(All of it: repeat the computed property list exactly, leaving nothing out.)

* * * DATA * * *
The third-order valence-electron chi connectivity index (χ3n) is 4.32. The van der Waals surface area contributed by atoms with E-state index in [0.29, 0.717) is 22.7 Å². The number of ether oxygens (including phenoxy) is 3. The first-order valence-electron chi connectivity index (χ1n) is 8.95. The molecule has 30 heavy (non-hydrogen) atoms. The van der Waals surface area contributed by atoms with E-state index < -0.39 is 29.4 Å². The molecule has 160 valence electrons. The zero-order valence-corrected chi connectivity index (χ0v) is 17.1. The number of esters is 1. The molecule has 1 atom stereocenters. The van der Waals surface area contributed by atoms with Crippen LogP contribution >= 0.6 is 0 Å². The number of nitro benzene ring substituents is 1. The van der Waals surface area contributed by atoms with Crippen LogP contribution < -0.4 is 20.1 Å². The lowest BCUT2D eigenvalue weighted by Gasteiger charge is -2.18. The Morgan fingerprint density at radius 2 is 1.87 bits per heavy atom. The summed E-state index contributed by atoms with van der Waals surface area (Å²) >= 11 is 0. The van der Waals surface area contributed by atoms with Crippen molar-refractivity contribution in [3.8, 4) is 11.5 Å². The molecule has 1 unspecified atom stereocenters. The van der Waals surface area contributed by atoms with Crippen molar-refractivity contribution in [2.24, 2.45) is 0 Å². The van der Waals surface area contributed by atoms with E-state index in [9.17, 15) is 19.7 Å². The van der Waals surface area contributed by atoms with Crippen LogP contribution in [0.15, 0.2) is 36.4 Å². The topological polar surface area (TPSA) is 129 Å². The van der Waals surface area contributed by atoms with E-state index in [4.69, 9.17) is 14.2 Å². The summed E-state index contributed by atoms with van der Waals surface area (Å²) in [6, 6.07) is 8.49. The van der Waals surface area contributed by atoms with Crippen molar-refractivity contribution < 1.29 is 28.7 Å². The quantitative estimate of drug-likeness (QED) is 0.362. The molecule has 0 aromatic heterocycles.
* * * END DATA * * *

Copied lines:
The third-order valence-electron chi connectivity index (χ3n) is 4.32. The van der Waals surface area contributed by atoms with E-state index in [0.29, 0.717) is 22.7 Å². The number of ether oxygens (including phenoxy) is 3. The first-order valence-electron chi connectivity index (χ1n) is 8.95. The molecule has 30 heavy (non-hydrogen) atoms. The van der Waals surface area contributed by atoms with E-state index < -0.39 is 29.4 Å². The molecule has 160 valence electrons. The zero-order valence-corrected chi connectivity index (χ0v) is 17.1. The number of esters is 1. The molecule has 1 atom stereocenters. The van der Waals surface area contributed by atoms with Crippen LogP contribution >= 0.6 is 0 Å². The number of nitro benzene ring substituents is 1. The van der Waals surface area contributed by atoms with Crippen LogP contribution < -0.4 is 20.1 Å². The lowest BCUT2D eigenvalue weighted by Gasteiger charge is -2.18. The Morgan fingerprint density at radius 2 is 1.87 bits per heavy atom. The summed E-state index contributed by atoms with van der Waals surface area (Å²) >= 11 is 0. The van der Waals surface area contributed by atoms with Crippen molar-refractivity contribution in [3.8, 4) is 11.5 Å². The molecule has 1 unspecified atom stereocenters. The van der Waals surface area contributed by atoms with Crippen molar-refractivity contribution in [2.24, 2.45) is 0 Å². The van der Waals surface area contributed by atoms with E-state index in [9.17, 15) is 19.7 Å². The van der Waals surface area contributed by atoms with Crippen LogP contribution in [0.15, 0.2) is 36.4 Å². The topological polar surface area (TPSA) is 129 Å². The van der Waals surface area contributed by atoms with E-state index in [4.69, 9.17) is 14.2 Å². The summed E-state index contributed by atoms with van der Waals surface area (Å²) in [6, 6.07) is 8.49. The van der Waals surface area contributed by atoms with Crippen molar-refractivity contribution < 1.29 is 28.7 Å². The quantitative estimate of drug-likeness (QED) is 0.362. The molecule has 0 aromatic heterocycles.